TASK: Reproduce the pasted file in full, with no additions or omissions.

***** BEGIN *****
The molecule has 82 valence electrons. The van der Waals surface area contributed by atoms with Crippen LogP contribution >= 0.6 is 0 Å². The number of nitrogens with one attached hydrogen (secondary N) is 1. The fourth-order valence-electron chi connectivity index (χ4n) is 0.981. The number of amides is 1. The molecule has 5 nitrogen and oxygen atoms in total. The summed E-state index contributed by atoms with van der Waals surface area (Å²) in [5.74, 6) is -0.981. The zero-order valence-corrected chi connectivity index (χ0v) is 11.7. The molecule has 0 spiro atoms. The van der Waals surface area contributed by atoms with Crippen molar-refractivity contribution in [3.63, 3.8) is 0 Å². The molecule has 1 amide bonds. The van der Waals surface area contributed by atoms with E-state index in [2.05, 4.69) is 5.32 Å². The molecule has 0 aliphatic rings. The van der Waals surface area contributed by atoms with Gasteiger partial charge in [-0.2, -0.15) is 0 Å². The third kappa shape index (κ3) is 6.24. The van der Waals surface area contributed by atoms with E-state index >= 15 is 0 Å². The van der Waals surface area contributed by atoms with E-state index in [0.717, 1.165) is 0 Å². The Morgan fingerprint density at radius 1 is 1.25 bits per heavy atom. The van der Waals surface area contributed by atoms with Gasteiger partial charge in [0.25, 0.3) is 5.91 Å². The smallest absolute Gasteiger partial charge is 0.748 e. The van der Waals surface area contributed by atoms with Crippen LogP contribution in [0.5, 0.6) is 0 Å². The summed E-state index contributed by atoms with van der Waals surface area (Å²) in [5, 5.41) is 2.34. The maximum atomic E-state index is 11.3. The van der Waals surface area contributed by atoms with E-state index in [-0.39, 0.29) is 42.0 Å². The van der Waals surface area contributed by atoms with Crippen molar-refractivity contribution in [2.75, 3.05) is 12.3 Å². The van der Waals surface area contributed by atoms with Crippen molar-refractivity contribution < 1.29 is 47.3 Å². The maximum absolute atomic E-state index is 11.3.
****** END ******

The molecule has 82 valence electrons. The van der Waals surface area contributed by atoms with Crippen LogP contribution >= 0.6 is 0 Å². The number of nitrogens with one attached hydrogen (secondary N) is 1. The fourth-order valence-electron chi connectivity index (χ4n) is 0.981. The number of amides is 1. The molecule has 5 nitrogen and oxygen atoms in total. The summed E-state index contributed by atoms with van der Waals surface area (Å²) in [5.74, 6) is -0.981. The zero-order valence-corrected chi connectivity index (χ0v) is 11.7. The molecule has 0 spiro atoms. The van der Waals surface area contributed by atoms with Crippen molar-refractivity contribution in [3.63, 3.8) is 0 Å². The molecule has 1 amide bonds. The van der Waals surface area contributed by atoms with E-state index in [2.05, 4.69) is 5.32 Å². The molecule has 0 aliphatic rings. The van der Waals surface area contributed by atoms with Gasteiger partial charge in [-0.2, -0.15) is 0 Å². The third kappa shape index (κ3) is 6.24. The van der Waals surface area contributed by atoms with E-state index >= 15 is 0 Å². The van der Waals surface area contributed by atoms with E-state index in [0.717, 1.165) is 0 Å². The Morgan fingerprint density at radius 1 is 1.25 bits per heavy atom. The van der Waals surface area contributed by atoms with Gasteiger partial charge in [0.25, 0.3) is 5.91 Å². The smallest absolute Gasteiger partial charge is 0.748 e. The van der Waals surface area contributed by atoms with Crippen LogP contribution in [0.5, 0.6) is 0 Å². The summed E-state index contributed by atoms with van der Waals surface area (Å²) in [5, 5.41) is 2.34. The maximum atomic E-state index is 11.3. The van der Waals surface area contributed by atoms with E-state index in [-0.39, 0.29) is 42.0 Å². The van der Waals surface area contributed by atoms with Crippen molar-refractivity contribution in [2.75, 3.05) is 12.3 Å². The van der Waals surface area contributed by atoms with Crippen molar-refractivity contribution < 1.29 is 47.3 Å². The maximum absolute atomic E-state index is 11.3.